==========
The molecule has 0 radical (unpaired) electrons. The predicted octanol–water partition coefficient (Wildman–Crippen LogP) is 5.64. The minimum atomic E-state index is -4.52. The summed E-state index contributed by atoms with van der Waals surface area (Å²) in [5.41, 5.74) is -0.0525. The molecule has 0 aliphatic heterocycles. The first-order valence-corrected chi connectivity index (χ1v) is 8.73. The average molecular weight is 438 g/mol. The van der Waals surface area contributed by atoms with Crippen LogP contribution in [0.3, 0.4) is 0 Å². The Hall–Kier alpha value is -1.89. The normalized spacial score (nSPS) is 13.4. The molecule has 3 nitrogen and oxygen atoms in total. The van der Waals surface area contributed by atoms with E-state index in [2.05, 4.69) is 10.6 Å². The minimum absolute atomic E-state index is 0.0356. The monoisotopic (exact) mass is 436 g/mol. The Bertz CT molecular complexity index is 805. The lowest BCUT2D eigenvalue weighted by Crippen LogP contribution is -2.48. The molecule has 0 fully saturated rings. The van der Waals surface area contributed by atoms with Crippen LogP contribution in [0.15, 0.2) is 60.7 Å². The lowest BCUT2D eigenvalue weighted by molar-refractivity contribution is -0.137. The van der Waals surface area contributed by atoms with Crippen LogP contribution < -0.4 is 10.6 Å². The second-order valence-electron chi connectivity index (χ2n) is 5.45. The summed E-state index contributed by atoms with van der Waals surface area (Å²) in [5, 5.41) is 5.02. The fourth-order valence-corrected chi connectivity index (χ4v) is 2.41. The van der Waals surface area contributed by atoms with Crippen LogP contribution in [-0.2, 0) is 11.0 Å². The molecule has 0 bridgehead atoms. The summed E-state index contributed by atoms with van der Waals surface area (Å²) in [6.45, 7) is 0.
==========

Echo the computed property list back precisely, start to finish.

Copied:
The molecule has 0 radical (unpaired) electrons. The predicted octanol–water partition coefficient (Wildman–Crippen LogP) is 5.64. The minimum atomic E-state index is -4.52. The summed E-state index contributed by atoms with van der Waals surface area (Å²) in [5.41, 5.74) is -0.0525. The molecule has 0 aliphatic heterocycles. The first-order valence-corrected chi connectivity index (χ1v) is 8.73. The average molecular weight is 438 g/mol. The van der Waals surface area contributed by atoms with Crippen LogP contribution in [0.3, 0.4) is 0 Å². The Hall–Kier alpha value is -1.89. The normalized spacial score (nSPS) is 13.4. The molecule has 3 nitrogen and oxygen atoms in total. The van der Waals surface area contributed by atoms with E-state index in [2.05, 4.69) is 10.6 Å². The minimum absolute atomic E-state index is 0.0356. The monoisotopic (exact) mass is 436 g/mol. The Bertz CT molecular complexity index is 805. The lowest BCUT2D eigenvalue weighted by Crippen LogP contribution is -2.48. The molecule has 0 fully saturated rings. The van der Waals surface area contributed by atoms with Crippen LogP contribution in [0.15, 0.2) is 60.7 Å². The lowest BCUT2D eigenvalue weighted by molar-refractivity contribution is -0.137. The van der Waals surface area contributed by atoms with Crippen LogP contribution < -0.4 is 10.6 Å². The second-order valence-electron chi connectivity index (χ2n) is 5.45. The summed E-state index contributed by atoms with van der Waals surface area (Å²) in [5, 5.41) is 5.02. The fourth-order valence-corrected chi connectivity index (χ4v) is 2.41. The van der Waals surface area contributed by atoms with Crippen LogP contribution in [-0.2, 0) is 11.0 Å². The molecule has 0 bridgehead atoms. The summed E-state index contributed by atoms with van der Waals surface area (Å²) in [6.45, 7) is 0.